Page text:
Rehabilitative services are normally ordered by a doctor to help a patient recover from an illness or injury. These services are given by nurses and physical, occupational, and speech therapists. Examples include working with a physical therapist to help a patient walk after surgery or working with an occupational therapist to help a patient learn
Found on http://www.pohly.com/terms_r.html
- vindication of a person`s character and the re-establishment of that person`s reputation 2. [n] - the treatment of physical disabilities by massage and electrotherapy and exercises 3. [n] - the restoration of someone to a useful place in society
Found on http://www.webdictionary.co.uk/definition.php?query=rehabilitation
a programme for reforming an offender to preclude subsequent offences
Found on http://wps.pearsoned.co.uk/wps/media/objects/2143/2195136/glossary/glossary
A programme of treatment with the purpose of enabling patients to live as much of a normal live as possible or take part in normal activities and exercise. Rehabilitation may include a variety of medication and non-medicinal treatment. Where necessary programmes incorporate social and vocational training to help patients and former patients overcom
Found on http://thewellnessshop.co.uk/healthandwellbeing/glossary.html
means discussion; guided exercise; getting social support; understanding of the illness, treatment, and symptoms; and knowing what to do lifestyle issues, why and how to exercise, and diet. It helps improve health for those who have had any of: heart attack, angioplasty, bypass surgery, stable angina, or heart failure. After a heart attack, correct
Found on http://www.bcpa.co.uk/glossary.htm
The process of recovering from injury or disorder. With respect to spinal cord injury, rehabilitation involves becoming proficient in as many of the skills of normal daily living as possible. This may be relearning skills, such as control over certain movements, or finding new ways of doing tasks, such as those involved in managing the bladder and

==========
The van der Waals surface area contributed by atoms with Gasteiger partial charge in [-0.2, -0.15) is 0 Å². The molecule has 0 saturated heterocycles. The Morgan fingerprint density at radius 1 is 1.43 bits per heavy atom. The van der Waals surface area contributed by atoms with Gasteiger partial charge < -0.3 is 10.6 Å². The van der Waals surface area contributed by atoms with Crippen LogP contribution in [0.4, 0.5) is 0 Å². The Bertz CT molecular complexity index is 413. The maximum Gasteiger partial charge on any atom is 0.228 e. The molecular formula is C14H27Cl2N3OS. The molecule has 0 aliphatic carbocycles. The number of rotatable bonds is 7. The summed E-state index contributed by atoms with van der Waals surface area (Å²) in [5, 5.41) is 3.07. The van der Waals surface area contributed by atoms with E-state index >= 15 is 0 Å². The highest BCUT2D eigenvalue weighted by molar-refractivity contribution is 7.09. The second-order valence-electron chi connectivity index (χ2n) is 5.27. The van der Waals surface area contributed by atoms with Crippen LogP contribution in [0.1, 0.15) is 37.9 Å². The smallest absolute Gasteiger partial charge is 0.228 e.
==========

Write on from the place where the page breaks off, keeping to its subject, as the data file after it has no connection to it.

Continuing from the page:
Found on http://www.encyclo.co.uk/local/20560
action or treatment to help offenders deal with the problems that have led them into crime - so they don't re-offend
Found on http://www.encyclo.co.uk/visitor-contributions.php
treatment for an injury or illness aimed at restoring physical abilities
Found on http://www.medichecks.com/glossary.cfm?ltr=R
A programme of medicine and psychologicalal and clinical treatment designed to maximise residual physical, perceptual and cognitive abilities following injury, illness or disability.
Found on http://www.dwp.gov.uk/medical/med_conditions/glossary.html
Rehabilitation: The process of restoration of skills by a person who has had an illness or injury so as to regain maximum self-sufficiency and function in a normal or as near normal manner as possible. For example, rehabilitation after a stroke may help the patient walk again and speak clearly again. The word comes from the Latin 'rehabilitare' mea
Found on http://www.medterms.com/script/main/art.asp?articlekey=5288
Work that involves bringing features of a deteriorated bridge back into a satisfactorily functional state.
Found on http://www.smart.salford.ac.uk/technicalinfo.php?tech=glossary
The recovery of specific ecosystem services in a degraded ecosystem or habitat.